Summer excavation at Khirbet Midras will try to determine who resettled town after ruin in Bar Kochba revolt
A stepped pyramid structure dating to the Roman period at Khirbet Midras in the Judean Hills
(David Behr and Rotem Shfaim, Agro Drone)
An enigmatic and little-known pyramid southwest of Jerusalem will be excavated for the first time this summer in an effort to determine who built it and when.
Hebrew University archaeologists will start digging at the pyramid at Khirbet Midras, in the Judean Hills south of Beit Shemesh, for the first time in July. This summer’s dig is the second season of excavations at Khirbet Midras, but the first in which scientists attempt to find out more about the massive structure.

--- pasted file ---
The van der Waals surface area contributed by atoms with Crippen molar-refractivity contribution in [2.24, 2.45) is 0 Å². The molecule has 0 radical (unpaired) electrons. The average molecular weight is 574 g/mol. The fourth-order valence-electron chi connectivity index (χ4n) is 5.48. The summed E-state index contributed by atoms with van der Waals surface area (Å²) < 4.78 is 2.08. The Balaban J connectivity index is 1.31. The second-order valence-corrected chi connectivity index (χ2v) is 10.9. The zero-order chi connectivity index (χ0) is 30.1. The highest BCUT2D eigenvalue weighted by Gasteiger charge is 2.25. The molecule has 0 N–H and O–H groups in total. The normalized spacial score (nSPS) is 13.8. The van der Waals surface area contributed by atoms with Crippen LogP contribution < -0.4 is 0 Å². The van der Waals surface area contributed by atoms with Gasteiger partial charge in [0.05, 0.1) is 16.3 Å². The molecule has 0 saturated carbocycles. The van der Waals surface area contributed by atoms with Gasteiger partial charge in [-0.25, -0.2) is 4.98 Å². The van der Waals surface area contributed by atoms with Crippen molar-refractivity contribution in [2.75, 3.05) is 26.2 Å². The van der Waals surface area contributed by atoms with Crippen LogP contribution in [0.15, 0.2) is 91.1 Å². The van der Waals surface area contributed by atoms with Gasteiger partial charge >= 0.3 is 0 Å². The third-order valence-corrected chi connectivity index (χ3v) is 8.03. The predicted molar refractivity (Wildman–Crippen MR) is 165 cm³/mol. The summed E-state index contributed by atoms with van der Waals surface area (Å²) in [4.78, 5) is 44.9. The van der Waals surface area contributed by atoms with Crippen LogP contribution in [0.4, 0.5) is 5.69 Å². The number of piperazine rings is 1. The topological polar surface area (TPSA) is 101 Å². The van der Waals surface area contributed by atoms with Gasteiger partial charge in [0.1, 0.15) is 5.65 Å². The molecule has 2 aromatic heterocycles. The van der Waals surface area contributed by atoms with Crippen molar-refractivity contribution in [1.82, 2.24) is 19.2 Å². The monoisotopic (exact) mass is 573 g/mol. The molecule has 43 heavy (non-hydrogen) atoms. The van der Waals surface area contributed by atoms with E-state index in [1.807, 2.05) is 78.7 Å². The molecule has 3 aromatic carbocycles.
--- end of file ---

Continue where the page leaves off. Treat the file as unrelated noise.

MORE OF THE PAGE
The Khirbet Midras pyramid is believed to be the largest and best preserved of a handful of pyramid-topped mortuary complexes in Israel dating back to the Second Temple and Roman eras. The structure was first documented by former Israel Antiquities Authority director Levi Yitzhak Rahmani during a survey of the site in the 1950s.
Khirbet Midras is one of several antiquities sites located inside the Adullam Grove National Park, and the Israel Nature and Parks Authority will provide assistance with the excavation.
Read Entire Story in Times of Israel